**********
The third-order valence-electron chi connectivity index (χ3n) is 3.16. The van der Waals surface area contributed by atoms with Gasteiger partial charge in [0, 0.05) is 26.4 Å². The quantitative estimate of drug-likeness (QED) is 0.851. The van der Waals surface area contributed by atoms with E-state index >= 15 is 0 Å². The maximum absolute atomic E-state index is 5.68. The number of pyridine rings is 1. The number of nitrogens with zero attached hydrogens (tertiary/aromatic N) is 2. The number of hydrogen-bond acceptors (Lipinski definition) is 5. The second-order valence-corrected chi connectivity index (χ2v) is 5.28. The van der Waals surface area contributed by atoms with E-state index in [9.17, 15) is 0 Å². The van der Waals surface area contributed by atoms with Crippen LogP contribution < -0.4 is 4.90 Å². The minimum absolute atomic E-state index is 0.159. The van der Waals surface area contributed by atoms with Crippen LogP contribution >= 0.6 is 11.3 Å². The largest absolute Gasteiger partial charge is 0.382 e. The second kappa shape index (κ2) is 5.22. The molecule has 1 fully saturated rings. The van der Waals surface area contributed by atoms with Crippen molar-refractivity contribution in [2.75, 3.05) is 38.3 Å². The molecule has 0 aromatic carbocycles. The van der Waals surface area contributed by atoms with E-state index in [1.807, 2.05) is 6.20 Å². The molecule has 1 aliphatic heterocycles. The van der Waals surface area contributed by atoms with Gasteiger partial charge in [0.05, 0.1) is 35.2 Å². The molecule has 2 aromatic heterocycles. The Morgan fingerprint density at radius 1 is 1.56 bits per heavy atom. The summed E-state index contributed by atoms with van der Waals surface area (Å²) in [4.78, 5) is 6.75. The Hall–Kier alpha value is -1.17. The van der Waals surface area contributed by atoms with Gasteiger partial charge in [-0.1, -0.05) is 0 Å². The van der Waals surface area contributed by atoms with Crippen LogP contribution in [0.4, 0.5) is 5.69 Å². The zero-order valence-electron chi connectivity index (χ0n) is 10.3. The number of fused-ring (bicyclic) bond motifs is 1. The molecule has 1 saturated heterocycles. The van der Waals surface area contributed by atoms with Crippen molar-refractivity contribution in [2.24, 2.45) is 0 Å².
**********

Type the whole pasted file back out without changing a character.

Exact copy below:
The third-order valence-electron chi connectivity index (χ3n) is 3.16. The van der Waals surface area contributed by atoms with Gasteiger partial charge in [0, 0.05) is 26.4 Å². The quantitative estimate of drug-likeness (QED) is 0.851. The van der Waals surface area contributed by atoms with E-state index >= 15 is 0 Å². The maximum absolute atomic E-state index is 5.68. The number of pyridine rings is 1. The number of nitrogens with zero attached hydrogens (tertiary/aromatic N) is 2. The number of hydrogen-bond acceptors (Lipinski definition) is 5. The second-order valence-corrected chi connectivity index (χ2v) is 5.28. The van der Waals surface area contributed by atoms with E-state index in [9.17, 15) is 0 Å². The van der Waals surface area contributed by atoms with Crippen LogP contribution < -0.4 is 4.90 Å². The minimum absolute atomic E-state index is 0.159. The van der Waals surface area contributed by atoms with Crippen LogP contribution >= 0.6 is 11.3 Å². The largest absolute Gasteiger partial charge is 0.382 e. The second kappa shape index (κ2) is 5.22. The molecule has 1 fully saturated rings. The van der Waals surface area contributed by atoms with Crippen molar-refractivity contribution in [2.75, 3.05) is 38.3 Å². The molecule has 0 aromatic carbocycles. The van der Waals surface area contributed by atoms with E-state index in [1.807, 2.05) is 6.20 Å². The molecule has 1 aliphatic heterocycles. The van der Waals surface area contributed by atoms with Gasteiger partial charge in [0.05, 0.1) is 35.2 Å². The molecule has 2 aromatic heterocycles. The Morgan fingerprint density at radius 1 is 1.56 bits per heavy atom. The summed E-state index contributed by atoms with van der Waals surface area (Å²) in [4.78, 5) is 6.75. The Hall–Kier alpha value is -1.17. The van der Waals surface area contributed by atoms with Gasteiger partial charge in [-0.1, -0.05) is 0 Å². The van der Waals surface area contributed by atoms with Crippen LogP contribution in [0.4, 0.5) is 5.69 Å². The zero-order valence-electron chi connectivity index (χ0n) is 10.3. The number of fused-ring (bicyclic) bond motifs is 1. The molecule has 1 saturated heterocycles. The van der Waals surface area contributed by atoms with Crippen molar-refractivity contribution in [2.24, 2.45) is 0 Å².